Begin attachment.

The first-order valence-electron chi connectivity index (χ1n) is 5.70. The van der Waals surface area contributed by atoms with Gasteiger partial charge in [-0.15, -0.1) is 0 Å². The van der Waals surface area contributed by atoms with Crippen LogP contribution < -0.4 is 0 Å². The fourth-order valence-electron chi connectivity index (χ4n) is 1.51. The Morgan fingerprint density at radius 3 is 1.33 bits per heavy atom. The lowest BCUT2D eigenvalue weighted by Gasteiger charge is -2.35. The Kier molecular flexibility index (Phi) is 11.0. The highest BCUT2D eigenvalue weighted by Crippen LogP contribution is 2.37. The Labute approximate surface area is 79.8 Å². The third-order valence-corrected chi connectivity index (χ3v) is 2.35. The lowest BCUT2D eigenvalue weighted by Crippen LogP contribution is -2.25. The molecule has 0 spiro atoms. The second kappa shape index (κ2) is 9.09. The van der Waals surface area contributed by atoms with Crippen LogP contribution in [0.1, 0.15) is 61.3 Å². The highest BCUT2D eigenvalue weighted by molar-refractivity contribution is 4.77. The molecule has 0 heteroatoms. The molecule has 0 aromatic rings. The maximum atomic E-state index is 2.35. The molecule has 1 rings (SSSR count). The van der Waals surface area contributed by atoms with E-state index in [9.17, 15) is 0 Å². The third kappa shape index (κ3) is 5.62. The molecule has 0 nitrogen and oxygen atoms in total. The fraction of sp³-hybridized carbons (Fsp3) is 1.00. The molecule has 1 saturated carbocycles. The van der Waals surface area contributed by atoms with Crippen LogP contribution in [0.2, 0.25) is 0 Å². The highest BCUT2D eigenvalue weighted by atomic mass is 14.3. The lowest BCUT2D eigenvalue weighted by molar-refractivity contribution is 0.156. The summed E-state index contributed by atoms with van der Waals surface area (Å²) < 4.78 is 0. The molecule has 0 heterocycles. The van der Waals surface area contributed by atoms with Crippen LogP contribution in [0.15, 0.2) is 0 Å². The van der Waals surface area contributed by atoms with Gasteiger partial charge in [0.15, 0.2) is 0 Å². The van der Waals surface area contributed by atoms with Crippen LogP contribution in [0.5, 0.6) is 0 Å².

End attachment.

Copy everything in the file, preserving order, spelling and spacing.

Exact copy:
The first-order valence-electron chi connectivity index (χ1n) is 5.70. The van der Waals surface area contributed by atoms with Gasteiger partial charge in [-0.15, -0.1) is 0 Å². The van der Waals surface area contributed by atoms with Crippen LogP contribution < -0.4 is 0 Å². The fourth-order valence-electron chi connectivity index (χ4n) is 1.51. The Morgan fingerprint density at radius 3 is 1.33 bits per heavy atom. The lowest BCUT2D eigenvalue weighted by Gasteiger charge is -2.35. The Kier molecular flexibility index (Phi) is 11.0. The highest BCUT2D eigenvalue weighted by Crippen LogP contribution is 2.37. The Labute approximate surface area is 79.8 Å². The third-order valence-corrected chi connectivity index (χ3v) is 2.35. The lowest BCUT2D eigenvalue weighted by Crippen LogP contribution is -2.25. The molecule has 0 spiro atoms. The second kappa shape index (κ2) is 9.09. The van der Waals surface area contributed by atoms with Crippen LogP contribution in [0.1, 0.15) is 61.3 Å². The highest BCUT2D eigenvalue weighted by molar-refractivity contribution is 4.77. The molecule has 0 heteroatoms. The molecule has 0 aromatic rings. The maximum atomic E-state index is 2.35. The molecule has 1 rings (SSSR count). The van der Waals surface area contributed by atoms with E-state index in [9.17, 15) is 0 Å². The third kappa shape index (κ3) is 5.62. The molecule has 0 nitrogen and oxygen atoms in total. The fraction of sp³-hybridized carbons (Fsp3) is 1.00. The molecule has 1 saturated carbocycles. The van der Waals surface area contributed by atoms with Crippen LogP contribution in [0.2, 0.25) is 0 Å². The highest BCUT2D eigenvalue weighted by atomic mass is 14.3. The lowest BCUT2D eigenvalue weighted by molar-refractivity contribution is 0.156. The summed E-state index contributed by atoms with van der Waals surface area (Å²) < 4.78 is 0. The molecule has 0 heterocycles. The van der Waals surface area contributed by atoms with Crippen LogP contribution in [0.15, 0.2) is 0 Å². The van der Waals surface area contributed by atoms with Gasteiger partial charge in [0.15, 0.2) is 0 Å². The van der Waals surface area contributed by atoms with Crippen LogP contribution in [0.5, 0.6) is 0 Å².